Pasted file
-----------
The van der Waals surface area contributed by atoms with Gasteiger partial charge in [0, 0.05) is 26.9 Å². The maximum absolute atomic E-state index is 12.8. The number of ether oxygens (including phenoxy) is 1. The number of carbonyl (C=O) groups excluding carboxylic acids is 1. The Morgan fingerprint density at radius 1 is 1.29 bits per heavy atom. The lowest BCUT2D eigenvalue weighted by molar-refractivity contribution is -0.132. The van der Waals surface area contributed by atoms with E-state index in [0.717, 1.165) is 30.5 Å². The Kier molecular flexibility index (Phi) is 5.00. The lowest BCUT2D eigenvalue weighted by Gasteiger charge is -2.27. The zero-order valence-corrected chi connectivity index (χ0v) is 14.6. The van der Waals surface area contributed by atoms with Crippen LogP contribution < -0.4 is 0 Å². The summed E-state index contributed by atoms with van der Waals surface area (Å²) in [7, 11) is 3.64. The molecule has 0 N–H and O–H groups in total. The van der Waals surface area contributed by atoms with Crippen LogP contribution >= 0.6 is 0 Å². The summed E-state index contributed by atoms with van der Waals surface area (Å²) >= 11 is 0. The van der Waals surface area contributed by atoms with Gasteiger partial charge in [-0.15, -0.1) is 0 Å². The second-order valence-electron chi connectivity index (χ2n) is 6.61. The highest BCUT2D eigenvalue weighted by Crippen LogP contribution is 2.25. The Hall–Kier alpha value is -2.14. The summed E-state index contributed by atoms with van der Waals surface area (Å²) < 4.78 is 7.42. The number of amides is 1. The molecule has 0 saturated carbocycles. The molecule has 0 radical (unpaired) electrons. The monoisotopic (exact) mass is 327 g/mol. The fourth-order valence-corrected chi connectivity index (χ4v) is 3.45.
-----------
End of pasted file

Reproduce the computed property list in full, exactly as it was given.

The van der Waals surface area contributed by atoms with Gasteiger partial charge in [0, 0.05) is 26.9 Å². The maximum absolute atomic E-state index is 12.8. The number of ether oxygens (including phenoxy) is 1. The number of carbonyl (C=O) groups excluding carboxylic acids is 1. The Morgan fingerprint density at radius 1 is 1.29 bits per heavy atom. The lowest BCUT2D eigenvalue weighted by molar-refractivity contribution is -0.132. The van der Waals surface area contributed by atoms with E-state index in [0.717, 1.165) is 30.5 Å². The Kier molecular flexibility index (Phi) is 5.00. The lowest BCUT2D eigenvalue weighted by Gasteiger charge is -2.27. The zero-order valence-corrected chi connectivity index (χ0v) is 14.6. The van der Waals surface area contributed by atoms with Crippen LogP contribution < -0.4 is 0 Å². The summed E-state index contributed by atoms with van der Waals surface area (Å²) in [7, 11) is 3.64. The molecule has 0 N–H and O–H groups in total. The van der Waals surface area contributed by atoms with Crippen LogP contribution >= 0.6 is 0 Å². The summed E-state index contributed by atoms with van der Waals surface area (Å²) >= 11 is 0. The van der Waals surface area contributed by atoms with Gasteiger partial charge in [-0.15, -0.1) is 0 Å². The second-order valence-electron chi connectivity index (χ2n) is 6.61. The highest BCUT2D eigenvalue weighted by Crippen LogP contribution is 2.25. The Hall–Kier alpha value is -2.14. The summed E-state index contributed by atoms with van der Waals surface area (Å²) < 4.78 is 7.42. The number of amides is 1. The molecule has 0 saturated carbocycles. The molecule has 0 radical (unpaired) electrons. The monoisotopic (exact) mass is 327 g/mol. The fourth-order valence-corrected chi connectivity index (χ4v) is 3.45.